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The seeds for the 2023 U.S. recession were sown a while ago by the relentless decline in the Conference Board’s leading economic indicator, which has now declined for eight consecutive months. The data go back to 1959 and I can tell you that at no time in the past have we seen such a string of weakness like this, alongside a 5.6 per cent annualized contraction over such a time frame, without a recession following within a quarter or two. Call it nine for nine back to ‘59 in terms of recession calls. The economic downturn is staring us in the face – and if it is so “priced-in,” why is the consensus calling for positive earnings-per-share growth for next year?

For the U.S. equity market, all we have done in this year’s drawdown is take the lofty price-to-earnings multiple off about four points toward its long-run norm of around 17 times, but mean reversion means you go from one extreme to another; it doesn’t mean settling at the mean – we never do, the average is nothing more than a horizontal line. And we haven’t yet seen the 20 per cent earnings decline typical in a recession. That still lies ahead, as does a decline in nonfarm payrolls, and the inevitable correction in home prices. Remember, equities and real estate, both hypersensitive to interest rates, are 94 per cent correlated and one never goes down without the other.

The biggest problem right now is that the recession is just getting going, or about to, and this bear market in equities at most is halfway done. Once the economists call the recession, and once all the market bulls are carted out on the stretcher, I will be turning very positive on the outlook. Until then, set yourself free of risk and cyclicality, hunker down, and have a stash of cash to put to work when the margin calls come in and the weak hands are forced to dump their holdings at fire-sale prices. Think of August, 1982, November, 2002, and March, 2009, as classic examples – and remember that these lows in the S&P 500 only happened once the recession was in the mature stage, fully priced in, and the Federal Reserve was aggressively priming the monetary pumps.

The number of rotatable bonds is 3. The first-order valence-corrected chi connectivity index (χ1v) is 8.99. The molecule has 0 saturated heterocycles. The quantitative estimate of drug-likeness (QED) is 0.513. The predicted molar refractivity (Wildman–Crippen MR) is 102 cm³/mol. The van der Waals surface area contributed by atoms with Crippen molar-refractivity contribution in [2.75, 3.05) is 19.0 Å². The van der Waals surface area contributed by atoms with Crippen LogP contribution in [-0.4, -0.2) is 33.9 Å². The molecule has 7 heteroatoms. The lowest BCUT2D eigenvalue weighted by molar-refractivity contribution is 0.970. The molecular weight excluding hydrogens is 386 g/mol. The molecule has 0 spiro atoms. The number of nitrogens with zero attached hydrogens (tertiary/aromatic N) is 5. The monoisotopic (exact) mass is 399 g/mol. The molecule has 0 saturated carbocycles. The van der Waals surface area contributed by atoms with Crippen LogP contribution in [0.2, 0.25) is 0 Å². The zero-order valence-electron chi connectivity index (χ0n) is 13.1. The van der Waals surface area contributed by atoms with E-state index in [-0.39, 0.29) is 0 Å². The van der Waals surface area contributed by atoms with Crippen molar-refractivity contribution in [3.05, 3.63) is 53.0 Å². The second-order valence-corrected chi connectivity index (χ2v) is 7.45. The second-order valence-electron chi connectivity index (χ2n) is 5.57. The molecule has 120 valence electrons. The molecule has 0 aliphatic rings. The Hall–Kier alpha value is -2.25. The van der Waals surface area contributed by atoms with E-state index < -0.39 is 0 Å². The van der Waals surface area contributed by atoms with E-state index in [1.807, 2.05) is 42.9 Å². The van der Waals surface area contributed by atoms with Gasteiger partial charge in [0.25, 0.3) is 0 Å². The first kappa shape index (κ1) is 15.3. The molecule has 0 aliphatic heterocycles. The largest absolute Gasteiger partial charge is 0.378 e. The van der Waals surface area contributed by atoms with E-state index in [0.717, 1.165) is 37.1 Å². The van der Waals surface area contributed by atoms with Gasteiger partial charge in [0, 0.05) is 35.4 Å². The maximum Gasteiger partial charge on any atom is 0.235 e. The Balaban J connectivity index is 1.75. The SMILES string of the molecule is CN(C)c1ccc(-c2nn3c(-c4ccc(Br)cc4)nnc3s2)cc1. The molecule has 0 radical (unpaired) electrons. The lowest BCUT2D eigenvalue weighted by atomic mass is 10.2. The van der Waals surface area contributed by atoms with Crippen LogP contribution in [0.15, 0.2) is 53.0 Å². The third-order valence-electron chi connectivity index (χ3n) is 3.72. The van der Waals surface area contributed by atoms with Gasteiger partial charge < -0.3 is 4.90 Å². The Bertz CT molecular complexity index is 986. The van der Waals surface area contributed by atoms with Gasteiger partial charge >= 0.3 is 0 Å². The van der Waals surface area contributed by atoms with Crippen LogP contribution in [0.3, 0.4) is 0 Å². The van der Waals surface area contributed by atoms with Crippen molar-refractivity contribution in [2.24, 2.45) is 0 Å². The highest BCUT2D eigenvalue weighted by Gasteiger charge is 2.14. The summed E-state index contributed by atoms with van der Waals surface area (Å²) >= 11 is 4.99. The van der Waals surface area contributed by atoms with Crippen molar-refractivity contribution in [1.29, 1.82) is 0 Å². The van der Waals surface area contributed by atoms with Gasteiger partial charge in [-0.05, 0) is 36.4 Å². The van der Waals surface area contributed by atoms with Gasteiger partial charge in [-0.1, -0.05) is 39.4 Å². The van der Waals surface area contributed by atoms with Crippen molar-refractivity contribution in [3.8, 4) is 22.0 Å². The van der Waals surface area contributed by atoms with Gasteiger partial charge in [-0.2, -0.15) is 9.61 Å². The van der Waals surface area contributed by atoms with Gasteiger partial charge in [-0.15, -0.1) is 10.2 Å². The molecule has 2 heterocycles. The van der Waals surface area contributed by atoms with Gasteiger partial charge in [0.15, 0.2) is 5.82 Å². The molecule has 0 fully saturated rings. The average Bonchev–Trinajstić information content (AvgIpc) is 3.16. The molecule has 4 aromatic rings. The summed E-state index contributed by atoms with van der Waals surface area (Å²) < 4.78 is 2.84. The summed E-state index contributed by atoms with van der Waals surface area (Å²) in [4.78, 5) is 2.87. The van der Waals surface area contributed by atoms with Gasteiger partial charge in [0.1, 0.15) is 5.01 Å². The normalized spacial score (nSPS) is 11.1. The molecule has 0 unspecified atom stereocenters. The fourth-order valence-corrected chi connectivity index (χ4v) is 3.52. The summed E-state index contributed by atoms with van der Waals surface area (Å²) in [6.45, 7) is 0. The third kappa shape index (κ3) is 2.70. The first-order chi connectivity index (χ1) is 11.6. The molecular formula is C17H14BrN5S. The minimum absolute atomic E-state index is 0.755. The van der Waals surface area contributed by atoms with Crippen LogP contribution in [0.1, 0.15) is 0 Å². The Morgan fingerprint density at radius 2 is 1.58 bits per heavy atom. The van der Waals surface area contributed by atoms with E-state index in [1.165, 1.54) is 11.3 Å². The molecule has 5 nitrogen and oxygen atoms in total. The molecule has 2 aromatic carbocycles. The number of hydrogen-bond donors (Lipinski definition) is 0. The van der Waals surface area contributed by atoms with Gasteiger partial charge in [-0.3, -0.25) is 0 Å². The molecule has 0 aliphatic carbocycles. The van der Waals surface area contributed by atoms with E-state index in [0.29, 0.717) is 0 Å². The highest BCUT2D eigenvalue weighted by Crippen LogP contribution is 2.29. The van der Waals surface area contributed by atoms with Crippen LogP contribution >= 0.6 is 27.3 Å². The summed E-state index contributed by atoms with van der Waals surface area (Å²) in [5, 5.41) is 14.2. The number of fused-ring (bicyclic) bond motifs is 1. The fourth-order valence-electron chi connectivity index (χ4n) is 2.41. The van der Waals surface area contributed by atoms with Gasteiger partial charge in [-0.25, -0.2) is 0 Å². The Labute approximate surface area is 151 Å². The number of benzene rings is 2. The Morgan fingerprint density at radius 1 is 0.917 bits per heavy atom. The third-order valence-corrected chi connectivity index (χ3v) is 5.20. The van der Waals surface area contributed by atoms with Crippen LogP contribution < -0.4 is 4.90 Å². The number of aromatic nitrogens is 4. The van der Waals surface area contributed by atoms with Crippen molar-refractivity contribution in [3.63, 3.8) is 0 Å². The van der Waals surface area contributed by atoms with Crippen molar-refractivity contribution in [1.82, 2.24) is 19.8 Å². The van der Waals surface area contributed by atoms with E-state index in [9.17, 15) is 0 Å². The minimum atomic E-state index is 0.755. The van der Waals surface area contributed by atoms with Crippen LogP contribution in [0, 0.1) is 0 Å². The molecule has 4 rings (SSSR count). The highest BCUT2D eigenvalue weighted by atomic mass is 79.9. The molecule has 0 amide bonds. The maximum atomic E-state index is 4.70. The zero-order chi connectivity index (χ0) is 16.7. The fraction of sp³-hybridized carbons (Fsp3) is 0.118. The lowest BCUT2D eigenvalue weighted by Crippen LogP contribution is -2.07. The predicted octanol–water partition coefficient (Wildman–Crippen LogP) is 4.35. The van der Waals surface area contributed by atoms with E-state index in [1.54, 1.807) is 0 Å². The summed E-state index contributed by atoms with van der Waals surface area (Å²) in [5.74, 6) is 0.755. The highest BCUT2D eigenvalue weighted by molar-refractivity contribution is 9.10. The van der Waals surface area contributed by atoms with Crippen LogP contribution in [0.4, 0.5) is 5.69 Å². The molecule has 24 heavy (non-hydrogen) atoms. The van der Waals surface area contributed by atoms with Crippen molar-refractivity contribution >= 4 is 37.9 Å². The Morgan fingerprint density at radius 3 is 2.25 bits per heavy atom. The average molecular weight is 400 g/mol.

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When you combine the balance sheet with what the Fed has pledged it will do with the funds rate, we are talking about a de facto tightening in policy that will reach 500 basis points in 2022, which is a degree of tightening we have not seen in such a short time frame since the Volcker era of the early 1980s. (A basis point is one-hundredth of a percentage point.)

The silver lining for 2023? Let me just say that I believe the conditions are in for a substantial decline in inflation. Mostly because the root cause is fading, notably clogged up global supply chains. And demand is softening now that the fiscal stimulus effects are largely in the rear-view mirror.

In other words, it is clear that the inflation burst was transitory after all, and reflected the shift in the aggregate supply curve, which is now in the process of thawing out in both the labour and product markets. With demand growth now slowing down to a trend below that of aggregate supply, or total output, one can expect excess capacity to be the next chapter of the story. For all the talk of commodities, the reality is that oil prices were higher in 2014 than they are today; copper was higher in 2010 than it is today; wheat is below 2011 levels; and shipping rates, like the Baltic Dry Index, are lower today than they were in 2018. High prices are not inflationary. Prices stayed high throughout the Paul Volcker years. Inflation is all about price momentum, and that is clearly subsiding.

Hence my view that the Treasury market has a lot of value right now based on a disinflation and recession view that is not currently priced into any asset class; and the knowledge that every bear market in equities requires the Fed to re-steepen the yield curve, and for the 10-year T-note yield to converge on the S&P 500 dividend yield.

In other words, we never see a recession bottom in stocks happen absent an initial decline in Treasury yields, and the mean and median decline from the Treasury yield peak is 160 basis points by the time equities find a low in a recession bear market; so, I am turning even more bullish on bonds now. (Bond prices and yields move inversely.)

To repeat, no fundamental market bottom has happened as the Fed was still tightening policy and no bottom has ever occurred until deep into a recession, an ensuing Fed easing cycle, and the re-establishment of a normally shaped yield curve.

Cash was king in 2022 and I believe the Treasury market will grab the mantle in 2023 before equities do so in 2024. Bear in mind that the first asset class to enter a bear market is always the first one to come out of it, and it is absolutely going to be necessary for bond yields to decline materially to provide the stock market with the relative-value proposition to establish a true fundamental bottom. The primary issue for the S&P 500, from my assessment of the landscape, is whether the low is 3,100 or 2,700. But either way, we are definitely not there yet and rallies along the way are to be rented, not owned.

What I know from studying all the past 11 recessions since 1950 is that the long bond makes you money in recessions in terms of total return, no matter where the inflation rate is, because inflation declines in all recessions, including the three we experienced in that horrible stagflation period from 1970 to 1980. Equities, on the other hand, always lose you money; the only question is magnitude. ‎But the asset mix, given what’s being discounted, augurs for being overweight bonds (at this point) and underweight equities.

David Rosenberg is founder of Rosenberg Research, and author of the daily economic report, Breakfast with Dave.


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